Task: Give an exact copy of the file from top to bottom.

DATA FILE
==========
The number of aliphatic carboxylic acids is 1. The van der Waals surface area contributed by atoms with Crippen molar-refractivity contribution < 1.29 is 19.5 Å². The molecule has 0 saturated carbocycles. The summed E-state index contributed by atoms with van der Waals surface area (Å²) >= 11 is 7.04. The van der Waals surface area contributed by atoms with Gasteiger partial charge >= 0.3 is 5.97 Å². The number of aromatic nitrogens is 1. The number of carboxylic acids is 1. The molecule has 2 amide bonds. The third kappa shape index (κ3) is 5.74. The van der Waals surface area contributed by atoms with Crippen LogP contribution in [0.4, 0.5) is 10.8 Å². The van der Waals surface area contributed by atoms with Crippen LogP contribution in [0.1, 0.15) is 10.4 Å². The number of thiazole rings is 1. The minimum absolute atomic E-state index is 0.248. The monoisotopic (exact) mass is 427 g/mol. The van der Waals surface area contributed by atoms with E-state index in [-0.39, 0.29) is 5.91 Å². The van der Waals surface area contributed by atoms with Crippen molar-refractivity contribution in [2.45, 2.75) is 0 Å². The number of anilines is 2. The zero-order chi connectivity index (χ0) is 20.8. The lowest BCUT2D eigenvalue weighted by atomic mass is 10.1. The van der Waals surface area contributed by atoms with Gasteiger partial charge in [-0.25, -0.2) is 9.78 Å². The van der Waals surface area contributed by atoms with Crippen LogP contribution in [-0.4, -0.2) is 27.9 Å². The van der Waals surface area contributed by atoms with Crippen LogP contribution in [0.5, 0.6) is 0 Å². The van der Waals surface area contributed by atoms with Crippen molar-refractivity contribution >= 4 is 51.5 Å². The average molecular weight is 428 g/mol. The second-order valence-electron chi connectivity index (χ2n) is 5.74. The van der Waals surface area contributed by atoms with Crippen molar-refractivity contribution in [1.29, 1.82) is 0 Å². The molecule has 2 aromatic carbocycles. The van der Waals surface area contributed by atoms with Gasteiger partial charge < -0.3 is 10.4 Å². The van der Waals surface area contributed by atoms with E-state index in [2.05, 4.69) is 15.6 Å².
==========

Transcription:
The number of aliphatic carboxylic acids is 1. The van der Waals surface area contributed by atoms with Crippen molar-refractivity contribution < 1.29 is 19.5 Å². The molecule has 0 saturated carbocycles. The summed E-state index contributed by atoms with van der Waals surface area (Å²) >= 11 is 7.04. The van der Waals surface area contributed by atoms with Gasteiger partial charge >= 0.3 is 5.97 Å². The number of aromatic nitrogens is 1. The number of carboxylic acids is 1. The molecule has 2 amide bonds. The third kappa shape index (κ3) is 5.74. The van der Waals surface area contributed by atoms with Crippen LogP contribution in [0.4, 0.5) is 10.8 Å². The van der Waals surface area contributed by atoms with Crippen LogP contribution in [0.1, 0.15) is 10.4 Å². The number of thiazole rings is 1. The minimum absolute atomic E-state index is 0.248. The monoisotopic (exact) mass is 427 g/mol. The van der Waals surface area contributed by atoms with E-state index in [-0.39, 0.29) is 5.91 Å². The van der Waals surface area contributed by atoms with Crippen molar-refractivity contribution in [2.45, 2.75) is 0 Å². The number of anilines is 2. The zero-order chi connectivity index (χ0) is 20.8. The lowest BCUT2D eigenvalue weighted by atomic mass is 10.1. The van der Waals surface area contributed by atoms with Gasteiger partial charge in [-0.25, -0.2) is 9.78 Å². The van der Waals surface area contributed by atoms with Crippen LogP contribution in [-0.4, -0.2) is 27.9 Å². The van der Waals surface area contributed by atoms with Crippen LogP contribution in [0.5, 0.6) is 0 Å². The van der Waals surface area contributed by atoms with Crippen molar-refractivity contribution >= 4 is 51.5 Å². The average molecular weight is 428 g/mol. The second-order valence-electron chi connectivity index (χ2n) is 5.74. The van der Waals surface area contributed by atoms with Crippen molar-refractivity contribution in [1.29, 1.82) is 0 Å². The molecule has 2 aromatic carbocycles. The van der Waals surface area contributed by atoms with Gasteiger partial charge < -0.3 is 10.4 Å². The van der Waals surface area contributed by atoms with E-state index in [2.05, 4.69) is 15.6 Å².